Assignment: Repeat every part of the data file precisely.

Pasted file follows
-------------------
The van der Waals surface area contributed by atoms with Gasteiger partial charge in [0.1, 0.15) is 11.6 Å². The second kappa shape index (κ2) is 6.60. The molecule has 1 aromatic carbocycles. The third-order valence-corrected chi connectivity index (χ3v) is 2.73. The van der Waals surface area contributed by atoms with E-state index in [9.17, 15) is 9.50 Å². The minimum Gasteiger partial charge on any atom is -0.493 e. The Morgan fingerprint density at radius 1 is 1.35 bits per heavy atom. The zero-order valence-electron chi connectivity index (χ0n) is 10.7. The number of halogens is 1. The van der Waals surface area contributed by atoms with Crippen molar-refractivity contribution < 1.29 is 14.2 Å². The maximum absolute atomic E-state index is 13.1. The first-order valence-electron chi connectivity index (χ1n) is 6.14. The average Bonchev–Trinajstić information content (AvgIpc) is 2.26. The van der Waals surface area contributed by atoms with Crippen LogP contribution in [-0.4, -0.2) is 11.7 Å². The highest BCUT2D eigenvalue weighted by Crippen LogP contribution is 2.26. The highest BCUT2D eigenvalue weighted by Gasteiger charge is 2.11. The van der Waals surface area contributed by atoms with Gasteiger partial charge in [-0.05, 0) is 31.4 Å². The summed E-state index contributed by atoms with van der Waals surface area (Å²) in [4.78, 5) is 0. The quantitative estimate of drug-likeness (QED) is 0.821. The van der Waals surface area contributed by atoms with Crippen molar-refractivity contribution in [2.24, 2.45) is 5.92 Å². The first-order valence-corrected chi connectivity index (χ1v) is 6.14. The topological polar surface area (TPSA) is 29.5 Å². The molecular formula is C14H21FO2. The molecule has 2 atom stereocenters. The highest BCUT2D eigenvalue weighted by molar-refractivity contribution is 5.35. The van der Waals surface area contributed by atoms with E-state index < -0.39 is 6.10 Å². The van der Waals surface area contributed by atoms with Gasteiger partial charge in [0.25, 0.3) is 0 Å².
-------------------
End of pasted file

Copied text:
The van der Waals surface area contributed by atoms with Gasteiger partial charge in [0.1, 0.15) is 11.6 Å². The second kappa shape index (κ2) is 6.60. The molecule has 1 aromatic carbocycles. The third-order valence-corrected chi connectivity index (χ3v) is 2.73. The van der Waals surface area contributed by atoms with E-state index in [9.17, 15) is 9.50 Å². The minimum Gasteiger partial charge on any atom is -0.493 e. The Morgan fingerprint density at radius 1 is 1.35 bits per heavy atom. The zero-order valence-electron chi connectivity index (χ0n) is 10.7. The number of halogens is 1. The van der Waals surface area contributed by atoms with Crippen molar-refractivity contribution < 1.29 is 14.2 Å². The maximum absolute atomic E-state index is 13.1. The first-order valence-electron chi connectivity index (χ1n) is 6.14. The average Bonchev–Trinajstić information content (AvgIpc) is 2.26. The van der Waals surface area contributed by atoms with Crippen LogP contribution in [-0.4, -0.2) is 11.7 Å². The highest BCUT2D eigenvalue weighted by Crippen LogP contribution is 2.26. The highest BCUT2D eigenvalue weighted by Gasteiger charge is 2.11. The van der Waals surface area contributed by atoms with Gasteiger partial charge in [-0.05, 0) is 31.4 Å². The summed E-state index contributed by atoms with van der Waals surface area (Å²) in [4.78, 5) is 0. The quantitative estimate of drug-likeness (QED) is 0.821. The van der Waals surface area contributed by atoms with Crippen molar-refractivity contribution in [2.24, 2.45) is 5.92 Å². The first-order valence-corrected chi connectivity index (χ1v) is 6.14. The topological polar surface area (TPSA) is 29.5 Å². The molecular formula is C14H21FO2. The molecule has 2 atom stereocenters. The highest BCUT2D eigenvalue weighted by molar-refractivity contribution is 5.35. The van der Waals surface area contributed by atoms with E-state index < -0.39 is 6.10 Å². The van der Waals surface area contributed by atoms with Gasteiger partial charge in [0.25, 0.3) is 0 Å².